Participate in the symposium
The 25th International Symposium on Polar Sciences organized by Korea Polar Research Institute (KOPRI) will be held on May 13-15, 2019 in Incheon, Republic of Korea. This Symposium aims to bring polar scientists together to discuss their research findings and to promote international collaborative research. We cordially invite you to share your knowledge and perspectives on future outlook in Polar research.
Korea’s first icebreaking research vessel, Araon, was launched in 2009 and made her official maiden voyage to the Antarctica in 2010. Since then, she has made a series of research and supply cruises and became one of the world’s busiest research icebreaker, spending 294 days in the Arctic and Antarctic Oceans. With Araon, KOPRI has devoted its passion and commitment to unveil the mysteries of Polar regions. In commemoration of the scientific dedication over the years and celebrating the 10th anniversary of Araon, the theme of the 25th International Symposium on Polar Sciences will be “Araon’s Journey through the Decade: Findings in Ocean, Earth and Paleoclimate Science”.
The Southern Ocean plays a critical role in controlling the exchange of heat, carbon and nutrients between the atmosphere, surface and deep oceans. Since this region is highly under-sampled for the purpose of assessing the environmental variability, understanding how the Southern Ocean responds to external forcing is critical to our understanding of the climate change. We invite presentations from observational and modeling studies to enhance our understanding of the physical, chemical, and biological processes of the Southern Ocean, linkages between these processes, ocean-ice interactions, and response of these processes and interactions to the changes in climate.
The Arctic Ocean is experiencing rapid environmental changes due to rising air and water temperatures, and loss of sea ice. The rapid environmental changes in the Arctic Ocean have resulted in ocean circulation changes, freshwater budget changing, the ecosystem and biochemical cycles as well as extreme weather events. How is the Arctic Ocean environment expected to change in the future under the influence of climate change? What are the consequences of these changes for biogeochemical cycles in the Arctic and beyond? How will the ecosystem respond to these changes? This session seeks to understand major changes occurring in the Arctic Ocean and the mechanisms responsible for these changes.
The Circum-Antarctic Ridges (CAR) occupy about one-third the length of the global ocean ridge system, and yet they remain as the least surveyed area because of rough Antarctic sea conditions. Since 2011, KOPRI went on 4 expeditions and brought back excellent science results about tectonics, geochemistry and biology. This session provides a forum to discuss the scientific results obtained from past cruises and the international collaborations for the future cruises on this remote mid-ocean-ridge system.
The warming of the Arctic is causing rapid changes in the Arctic active geological processes at the seabed. One concern is the potential release of methane from decomposing subsea permafrost and the associated permafrost gas hydrates. While our knowledge of the amount and mobility of methane in this environment is limited, there is a potential that it could represent a ‘time bomb’ that may influence future global warming. This session aims to introduce the latest international research results on the rapid changes of the Arctic sub-seabed and to assert future research priorities that can be pursued through international collaboration.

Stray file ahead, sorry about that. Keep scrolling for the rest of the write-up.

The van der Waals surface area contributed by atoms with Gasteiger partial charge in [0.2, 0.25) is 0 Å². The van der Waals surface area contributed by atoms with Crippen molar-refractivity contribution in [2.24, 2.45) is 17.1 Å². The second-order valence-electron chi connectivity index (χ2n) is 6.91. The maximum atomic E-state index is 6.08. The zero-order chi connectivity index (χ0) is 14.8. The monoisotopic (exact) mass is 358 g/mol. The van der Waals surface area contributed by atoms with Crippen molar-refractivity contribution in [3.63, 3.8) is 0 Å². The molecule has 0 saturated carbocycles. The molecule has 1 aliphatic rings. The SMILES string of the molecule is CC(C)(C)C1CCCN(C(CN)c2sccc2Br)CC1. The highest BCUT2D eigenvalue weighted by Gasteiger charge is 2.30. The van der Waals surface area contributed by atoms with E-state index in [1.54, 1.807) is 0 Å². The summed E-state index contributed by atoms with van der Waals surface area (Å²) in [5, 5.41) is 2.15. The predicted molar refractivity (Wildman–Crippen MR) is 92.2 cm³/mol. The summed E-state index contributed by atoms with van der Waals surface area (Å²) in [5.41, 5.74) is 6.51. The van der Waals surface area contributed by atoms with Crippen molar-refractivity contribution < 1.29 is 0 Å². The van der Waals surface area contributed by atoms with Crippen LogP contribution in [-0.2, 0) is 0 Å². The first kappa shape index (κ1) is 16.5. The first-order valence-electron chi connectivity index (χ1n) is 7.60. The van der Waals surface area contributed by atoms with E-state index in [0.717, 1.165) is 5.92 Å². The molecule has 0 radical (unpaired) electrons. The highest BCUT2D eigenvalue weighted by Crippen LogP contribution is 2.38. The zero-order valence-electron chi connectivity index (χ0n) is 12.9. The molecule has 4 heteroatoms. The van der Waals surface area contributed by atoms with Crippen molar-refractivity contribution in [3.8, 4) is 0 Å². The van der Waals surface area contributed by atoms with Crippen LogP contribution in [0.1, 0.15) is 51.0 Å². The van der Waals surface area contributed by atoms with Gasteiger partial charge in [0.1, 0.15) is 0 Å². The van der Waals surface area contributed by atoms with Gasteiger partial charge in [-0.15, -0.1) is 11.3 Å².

The Antarctic ice sheets and sea ice have repeatedly retreated and advanced on orbital-scale during the late Quaternary. The variations in cryosphere influenced surface water conditions in the Antarctic Ocean, including changes in light intensity/open ocean duration, primary production, and water mass circulation. Deposition on the Antarctic Ocean is determined by surface environmental changes in association with changes in ocean-cryosphere interaction. Thus, the sediment core records from the Antarctic continental slope and rise would provide glacial-interglacial records on dynamics of paleo-ice sheets and sea ice and their relevant surface water condition changes. In addition, Antarctic continental shelf records would provide information on how oceanic condition changed in response to the retreat of ice sheets/shelves since the last glacial period. Researches on paleoeanographic changes and paleo-ice sheet changes using various proxies in the Antarctic continental margin are welcome in this session.
The Arctic Ocean has been subject to rapid and dramatic environmental changes on both historical and geological time scales that, in turn, modulate the Earth’s climate forcing such as surface albedo, global overturning circulation, and carbon cycle. All contributions on paleoceanographic and paleoclimatic variability in the Arctic Ocean are welcome to this session, particularly those integrating paleo-records with modern processes and observation. We aim to advance our knowledge and understating of the Arctic Ocean and its role in the global climate system.
Side meetings will be organized during the course of the symposium to provide a platform for exchanging ideas with experts on appropriate themes as proposed. If you wish to hold a meeting, please contact us at: email@example.com
The symposium website is currently under renovation. More information including the overview and preliminary program of the 25th International Symposium on Polar Sciences will be provided on the symposium website from January 14, 2019. (http://www.kopri.re.kr/eng/html/sym/060201.html)
Please submit your abstract at the symposium website from January 14 to February 13, 2019.